Ulster Farmers’ Union challenges farm waste regulations

The Ulster Farmers’ Union has taken the first steps in a legal challenge against the Department of Environment for Northern Ireland over its implementation of new Farm Waste Regulations.


The DoE, as elsewhere in the UK, is insisting on farmers applying individually for farm waste exemptions. These are needed to perform tasks such as putting old tyres on silage clamps, using rubble to repair farm tracks and burning old fencing posts.


But the UFU says this demand for individual exemptions runs counter to written advice it has received from the EU Commission and is a blatant example of UK authorities “gold-plating” an EU Directive.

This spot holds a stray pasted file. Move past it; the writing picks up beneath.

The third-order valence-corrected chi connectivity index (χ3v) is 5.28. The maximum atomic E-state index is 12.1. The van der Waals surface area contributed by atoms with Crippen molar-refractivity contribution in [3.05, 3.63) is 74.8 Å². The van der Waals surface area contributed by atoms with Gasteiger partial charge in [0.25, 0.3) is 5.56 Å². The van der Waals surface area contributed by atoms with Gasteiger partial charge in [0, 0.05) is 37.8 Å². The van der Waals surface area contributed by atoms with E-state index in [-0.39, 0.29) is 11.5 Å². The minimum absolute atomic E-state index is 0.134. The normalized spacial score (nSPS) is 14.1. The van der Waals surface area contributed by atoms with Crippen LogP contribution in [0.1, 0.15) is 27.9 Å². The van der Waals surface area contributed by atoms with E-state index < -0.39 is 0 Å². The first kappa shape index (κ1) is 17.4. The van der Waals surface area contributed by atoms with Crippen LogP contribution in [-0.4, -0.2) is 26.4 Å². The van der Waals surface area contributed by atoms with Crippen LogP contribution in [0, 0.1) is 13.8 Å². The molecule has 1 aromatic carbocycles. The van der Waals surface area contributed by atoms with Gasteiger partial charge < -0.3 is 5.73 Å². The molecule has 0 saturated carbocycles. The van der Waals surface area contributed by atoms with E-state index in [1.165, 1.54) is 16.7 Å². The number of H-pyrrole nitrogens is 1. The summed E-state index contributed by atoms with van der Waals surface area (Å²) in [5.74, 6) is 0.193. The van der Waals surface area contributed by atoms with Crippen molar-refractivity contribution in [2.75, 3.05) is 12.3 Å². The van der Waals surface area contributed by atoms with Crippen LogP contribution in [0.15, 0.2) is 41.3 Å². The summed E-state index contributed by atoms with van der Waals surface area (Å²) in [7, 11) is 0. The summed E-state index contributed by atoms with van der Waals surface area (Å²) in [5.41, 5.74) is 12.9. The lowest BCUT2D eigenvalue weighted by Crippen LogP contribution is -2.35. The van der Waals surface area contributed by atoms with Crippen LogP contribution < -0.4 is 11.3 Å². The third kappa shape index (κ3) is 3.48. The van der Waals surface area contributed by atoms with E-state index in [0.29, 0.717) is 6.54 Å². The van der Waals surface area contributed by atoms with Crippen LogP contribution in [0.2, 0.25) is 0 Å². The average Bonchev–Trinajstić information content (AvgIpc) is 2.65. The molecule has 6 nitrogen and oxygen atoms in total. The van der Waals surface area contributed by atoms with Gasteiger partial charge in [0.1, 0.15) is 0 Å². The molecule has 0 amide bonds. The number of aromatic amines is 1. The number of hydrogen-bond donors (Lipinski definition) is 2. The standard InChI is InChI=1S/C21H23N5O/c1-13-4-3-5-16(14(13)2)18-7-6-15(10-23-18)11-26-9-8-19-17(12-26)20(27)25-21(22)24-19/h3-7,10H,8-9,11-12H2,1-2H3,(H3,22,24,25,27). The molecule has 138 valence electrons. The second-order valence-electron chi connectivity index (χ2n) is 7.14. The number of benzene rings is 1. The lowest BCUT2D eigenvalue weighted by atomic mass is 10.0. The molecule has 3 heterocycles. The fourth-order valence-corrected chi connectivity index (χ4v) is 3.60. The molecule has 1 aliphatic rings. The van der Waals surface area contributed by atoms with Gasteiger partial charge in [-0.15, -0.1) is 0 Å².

Complicated system


“We believe it is not acceptable that a local government department is imposing a complicated registration system on every farm business in Northern Ireland, when it is clear that a much simpler, generic registration for the entire industry is acceptable to the EU Commission,” said UFU president Kenneth Sharkey.


The DoE has been urging Northern Ireland’s 27,000 farmers to register for individual waste exemptions before 31 July 2007.


But the UFU has advised its members that, while this is a legal requirement, farmers may wish to wait until nearer the deadline, to see the outcome of legal proceedings. The UFU’s baristers were due to see a High Court judge today (20 April) to see if there were grounds for a judicial review.

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